New report: 66% of Senegalese youth aged 15-24 do not complete primary school and find themselves without qualification
The Global Monitoring Report on Education for All 2012, published by UNESCO, reveals the urgent need to invest in skills development for young people. Today 66% of senegalese youth do not complete primary school and find themselves without qualification. This gives a total of 1.7 million people, 73% of women and 59% men.
In developing countries across the globe, 200 million people aged 15 to 24 have not even completed primary school and need alternative pathways to acquire basic skills for employment and prosperity.
The UNESCO report was launched in Senegal during a roundtable on 29 October 2012 at UNESCO Dakar under the patronage of His Excellency, the Minister of Youth, Vocational Training and Employment, Mr. Aly Coto Ndiaye.
A generation of frustrated youth
“We are witnessing a young generation frustrated by the chronic mismatch between skills and work. The best answer to the economic downturn and youth unemployment is to ensure that young people acquire the basic skills and relevant training they need to enter the world of work with confidence,” said Irina Bokova, Director-General of UNESCO.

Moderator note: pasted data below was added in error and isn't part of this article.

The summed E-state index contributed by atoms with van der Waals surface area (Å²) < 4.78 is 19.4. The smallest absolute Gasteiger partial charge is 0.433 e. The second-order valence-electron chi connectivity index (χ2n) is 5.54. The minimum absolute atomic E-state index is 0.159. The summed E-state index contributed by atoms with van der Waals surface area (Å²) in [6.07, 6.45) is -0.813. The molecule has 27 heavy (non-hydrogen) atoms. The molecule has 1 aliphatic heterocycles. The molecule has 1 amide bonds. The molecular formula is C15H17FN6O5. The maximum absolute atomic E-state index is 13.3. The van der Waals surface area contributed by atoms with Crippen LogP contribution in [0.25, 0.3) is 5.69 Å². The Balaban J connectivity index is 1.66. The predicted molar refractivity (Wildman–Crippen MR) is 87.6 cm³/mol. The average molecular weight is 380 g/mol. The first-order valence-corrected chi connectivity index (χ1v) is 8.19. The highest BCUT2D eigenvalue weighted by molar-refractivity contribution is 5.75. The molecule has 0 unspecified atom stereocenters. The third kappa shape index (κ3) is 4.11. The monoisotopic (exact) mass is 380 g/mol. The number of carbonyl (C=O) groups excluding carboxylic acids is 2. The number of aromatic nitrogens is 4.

“Many, and young women in particular, need to be offered alternative pathways for an education, so that they can gain the skills needed to earn a living, live in dignity and contribute to their communities and societies.”
The situation in Senegal
The Report reveals that 78.51% of Senegalese youth aged 15-19 dropped out before finishing lower secondary school in the country. 45% of this age group hence have no education.
The rural poorest are the worst off: 94% of the rural poorest aged 15-24 year olds have less than a lower secondary education, compared to 79% of the urban poorest, and 59% of the urban richest.
Women are the worst off of all. In Senegal, 94% of women in rural areas aged 15-24 have less than a lower scondary education, compared to 87% of men The
Report makes a number of recommendations to address these problems and support skills development for young people:
- Alternative pathways to learn basic and foundation skills must be provided for an estimated 200 million young people
- All young people need quality training in relevant foundation skills at lower secondary school
- Upper secondary curricula should provide a balance between vocational and technical skills, including IT, and transferable skills such as confidence and communication which are indispensable for the work place.
- Skills strategies must target the disadvantaged: particularly young women and urban and rural poor.
- $US8 billion is needed to ensure all young people attend lower secondary education in developing countries. Governments as well as donors and the private sector must help fill the funding gap.
Roundtable to launch the Report 2012
The launch in Dakar brought together some 50 stakeholders from Senegal involved in youth training and employment, as well as young people from technical and vocational training institutions.
<- Back to: